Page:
The heart of Toyota’s Lean CRM is "Customer DNA." Just as real DNA influences how each individual develops, looks and responds to his or her environment, Customer DNA controls how each touch-point between the customer and Toyota during the customer lifecycle is carried out. It defines each touch-point—most likely a contact or a campaign—that a customer is likely to have with Toyota, whether initiated by the customer or by Toyota. The touch-point trigger, the touch-point delivery process, previous or subsequent touch-points, the roles and responsibilities involved and the business rules that control how the touch-point is executed are all contained within the touch-point definition. The touch-points appropriate to each customer—which make up that person’s Customer DNA—are assigned to them as soon as the customer is identified.
Toyota implements the touch-points through the Unica Affinium campaign management system (CMS). Using an industrial-strength CMS like Affinium is the only way to manage the variability of customers, the different touch-points and their implementation.
A regular process automatically reviews what is known about each customer and decides whether a touch-point should be triggered. If more than one touch-point is appropriate at the same time, it also decides which one has priority and what happens to the other. For example, an update of customers who have had recent service from a dealer will trigger the review process. For those who were due to be sent an inspection reminder but had the inspection recently, the reminder will be cancelled. And the mileage at the last inspection will be used to calculate when the next reminder should be sent out.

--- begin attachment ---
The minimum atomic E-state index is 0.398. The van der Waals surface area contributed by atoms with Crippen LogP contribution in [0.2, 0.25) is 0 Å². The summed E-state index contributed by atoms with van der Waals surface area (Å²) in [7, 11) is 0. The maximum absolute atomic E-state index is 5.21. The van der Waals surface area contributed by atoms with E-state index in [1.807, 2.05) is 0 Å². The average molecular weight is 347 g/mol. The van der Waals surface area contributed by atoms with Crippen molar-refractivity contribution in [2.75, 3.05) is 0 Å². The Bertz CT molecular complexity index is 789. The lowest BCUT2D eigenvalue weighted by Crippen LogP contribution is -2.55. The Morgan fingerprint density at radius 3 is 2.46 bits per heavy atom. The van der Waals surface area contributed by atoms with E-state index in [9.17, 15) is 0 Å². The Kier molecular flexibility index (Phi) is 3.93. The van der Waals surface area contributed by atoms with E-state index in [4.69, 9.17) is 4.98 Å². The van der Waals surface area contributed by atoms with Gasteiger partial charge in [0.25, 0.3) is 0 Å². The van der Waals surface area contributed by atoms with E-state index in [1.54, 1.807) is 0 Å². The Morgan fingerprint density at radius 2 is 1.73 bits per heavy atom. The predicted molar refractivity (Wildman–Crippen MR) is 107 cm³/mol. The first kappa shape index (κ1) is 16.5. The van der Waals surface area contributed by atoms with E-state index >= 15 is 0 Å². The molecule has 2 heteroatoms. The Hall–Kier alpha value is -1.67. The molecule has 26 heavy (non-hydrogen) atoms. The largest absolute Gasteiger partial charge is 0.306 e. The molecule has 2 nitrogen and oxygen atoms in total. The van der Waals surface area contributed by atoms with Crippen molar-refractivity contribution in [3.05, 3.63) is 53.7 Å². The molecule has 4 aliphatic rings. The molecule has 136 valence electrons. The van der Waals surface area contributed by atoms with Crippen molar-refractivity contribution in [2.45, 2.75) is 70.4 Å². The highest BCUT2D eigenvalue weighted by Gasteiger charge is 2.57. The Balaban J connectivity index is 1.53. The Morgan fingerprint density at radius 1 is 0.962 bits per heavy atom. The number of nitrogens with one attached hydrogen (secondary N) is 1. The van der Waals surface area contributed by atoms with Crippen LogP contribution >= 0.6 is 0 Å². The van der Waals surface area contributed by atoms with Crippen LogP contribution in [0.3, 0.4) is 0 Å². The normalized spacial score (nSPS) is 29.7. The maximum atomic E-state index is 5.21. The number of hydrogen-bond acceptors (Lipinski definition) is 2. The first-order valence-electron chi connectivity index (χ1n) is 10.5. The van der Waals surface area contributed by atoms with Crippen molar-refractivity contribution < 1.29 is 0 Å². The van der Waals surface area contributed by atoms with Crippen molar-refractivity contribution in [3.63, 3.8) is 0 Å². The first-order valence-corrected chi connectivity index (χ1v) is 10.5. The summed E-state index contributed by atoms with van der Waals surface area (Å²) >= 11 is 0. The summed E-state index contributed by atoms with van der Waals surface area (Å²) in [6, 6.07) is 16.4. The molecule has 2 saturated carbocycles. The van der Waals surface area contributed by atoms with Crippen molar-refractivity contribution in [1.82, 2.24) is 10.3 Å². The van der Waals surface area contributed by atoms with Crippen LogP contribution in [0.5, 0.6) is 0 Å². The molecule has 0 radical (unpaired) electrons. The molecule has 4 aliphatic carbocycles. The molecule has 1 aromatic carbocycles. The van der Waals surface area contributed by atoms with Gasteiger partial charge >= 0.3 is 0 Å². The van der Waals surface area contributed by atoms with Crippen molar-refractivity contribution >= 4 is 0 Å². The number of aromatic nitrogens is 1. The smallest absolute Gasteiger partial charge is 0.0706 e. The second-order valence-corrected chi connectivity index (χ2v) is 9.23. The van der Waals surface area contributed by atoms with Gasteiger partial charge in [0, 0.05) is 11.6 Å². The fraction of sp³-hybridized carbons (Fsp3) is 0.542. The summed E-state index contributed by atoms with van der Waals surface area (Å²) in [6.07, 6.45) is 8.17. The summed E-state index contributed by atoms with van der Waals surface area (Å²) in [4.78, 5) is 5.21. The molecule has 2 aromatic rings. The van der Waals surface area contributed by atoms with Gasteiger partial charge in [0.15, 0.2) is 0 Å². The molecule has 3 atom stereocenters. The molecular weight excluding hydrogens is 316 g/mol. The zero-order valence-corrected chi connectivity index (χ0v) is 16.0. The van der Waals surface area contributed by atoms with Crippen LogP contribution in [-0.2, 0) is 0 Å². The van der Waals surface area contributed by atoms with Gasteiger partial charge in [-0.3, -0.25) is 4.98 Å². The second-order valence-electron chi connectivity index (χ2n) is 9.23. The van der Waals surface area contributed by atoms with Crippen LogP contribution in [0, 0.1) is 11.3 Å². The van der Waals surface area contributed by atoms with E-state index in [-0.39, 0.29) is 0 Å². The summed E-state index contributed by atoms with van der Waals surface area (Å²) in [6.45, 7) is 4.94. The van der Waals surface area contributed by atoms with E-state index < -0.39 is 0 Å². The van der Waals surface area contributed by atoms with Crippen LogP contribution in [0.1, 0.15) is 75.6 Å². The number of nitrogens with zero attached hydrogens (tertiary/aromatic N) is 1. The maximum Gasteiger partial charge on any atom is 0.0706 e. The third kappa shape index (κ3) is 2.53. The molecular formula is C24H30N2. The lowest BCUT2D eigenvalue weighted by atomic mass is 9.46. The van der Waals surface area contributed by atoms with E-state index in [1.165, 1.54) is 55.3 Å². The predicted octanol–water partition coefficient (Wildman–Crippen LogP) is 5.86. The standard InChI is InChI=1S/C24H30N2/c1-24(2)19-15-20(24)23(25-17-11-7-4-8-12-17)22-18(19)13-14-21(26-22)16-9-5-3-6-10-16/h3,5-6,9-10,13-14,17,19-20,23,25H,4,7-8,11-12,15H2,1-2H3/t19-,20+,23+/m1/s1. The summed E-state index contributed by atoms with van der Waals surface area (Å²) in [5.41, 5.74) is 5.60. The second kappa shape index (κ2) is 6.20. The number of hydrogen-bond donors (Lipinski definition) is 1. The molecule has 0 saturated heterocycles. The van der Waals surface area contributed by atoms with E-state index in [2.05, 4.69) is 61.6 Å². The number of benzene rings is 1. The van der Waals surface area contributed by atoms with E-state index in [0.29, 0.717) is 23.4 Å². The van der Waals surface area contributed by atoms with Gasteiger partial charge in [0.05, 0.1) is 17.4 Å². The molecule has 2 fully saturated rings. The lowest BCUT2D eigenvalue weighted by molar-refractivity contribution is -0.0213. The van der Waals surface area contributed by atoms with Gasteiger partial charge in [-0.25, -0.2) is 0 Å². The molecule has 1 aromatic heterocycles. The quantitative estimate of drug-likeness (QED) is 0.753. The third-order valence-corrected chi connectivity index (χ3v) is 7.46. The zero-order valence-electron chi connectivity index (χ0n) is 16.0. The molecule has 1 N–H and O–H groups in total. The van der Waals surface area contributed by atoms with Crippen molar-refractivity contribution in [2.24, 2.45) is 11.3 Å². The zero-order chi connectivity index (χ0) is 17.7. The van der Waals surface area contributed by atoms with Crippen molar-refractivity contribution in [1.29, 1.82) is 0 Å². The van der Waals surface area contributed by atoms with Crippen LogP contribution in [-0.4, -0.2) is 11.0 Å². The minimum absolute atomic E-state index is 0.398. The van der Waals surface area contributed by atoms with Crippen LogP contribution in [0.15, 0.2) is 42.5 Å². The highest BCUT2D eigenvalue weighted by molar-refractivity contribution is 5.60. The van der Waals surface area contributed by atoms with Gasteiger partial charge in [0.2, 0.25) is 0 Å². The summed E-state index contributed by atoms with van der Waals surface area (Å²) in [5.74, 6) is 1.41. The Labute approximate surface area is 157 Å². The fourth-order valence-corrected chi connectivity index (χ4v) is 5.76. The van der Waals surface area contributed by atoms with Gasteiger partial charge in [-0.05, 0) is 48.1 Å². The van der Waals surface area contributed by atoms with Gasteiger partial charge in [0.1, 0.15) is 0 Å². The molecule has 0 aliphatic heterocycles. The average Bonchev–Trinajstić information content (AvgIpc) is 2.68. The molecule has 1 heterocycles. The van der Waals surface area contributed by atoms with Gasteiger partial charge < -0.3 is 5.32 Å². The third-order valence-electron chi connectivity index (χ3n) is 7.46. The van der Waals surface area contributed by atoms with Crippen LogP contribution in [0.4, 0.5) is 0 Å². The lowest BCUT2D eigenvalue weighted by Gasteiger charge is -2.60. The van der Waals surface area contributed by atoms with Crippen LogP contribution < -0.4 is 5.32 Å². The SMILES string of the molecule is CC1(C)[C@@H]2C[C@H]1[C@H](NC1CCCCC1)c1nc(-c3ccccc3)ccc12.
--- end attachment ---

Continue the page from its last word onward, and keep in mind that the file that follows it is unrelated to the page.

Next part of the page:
Similarly, if the customer requests information about a new model, the request will automatically trigger a review process to identify the best touch-point and which touch-points should be triggered as a follow-up.
As Toyota introduces brand new touch-points, such as a new Customer Driver Club, all Toyota has to do to update the Customer DNA is to define the touch-points associated with the Club, how they interact with existing touch-points and the membership rules for the club and then enter that data into Affinium. The next time a review is triggered, the new touch-points will be there along with the pre-existing touch-points.
So much for the theory, but does it actually work?
More sales, more often, at lower cost
The Lean CRM approach outlined here has been developed in close cooperation with one of Toyota’s European sales companies and its dealers. It has been piloted in touch-points during the customer lifecycle. It has enabled Toyota to sell significantly more vehicles, with a shorter trade cycle and higher repurchase rate, at significantly lower cost. A comparison of a recent before and after marketing campaign showed a 70 percent reduction of non-target customers being mailed, an 80 percent reduction in campaign costs, a 50 percent reduction in campaign development time and a 60 percent increase in campaign ROI. Over the next few years, Toyota’s Lean CRM will contribute between $5 million and $10 million (in U.S. dollars) of additional contribution each year to the sales company.
Despite the reservations that some have about applying lean principles developed in manufacturing to sales and marketing, Toyota has shown clearly that Lean CRM does deliver significant benefits for customers and for itself. For Toyota, it is an inextricable part of its long-term drive toward total customer satisfaction.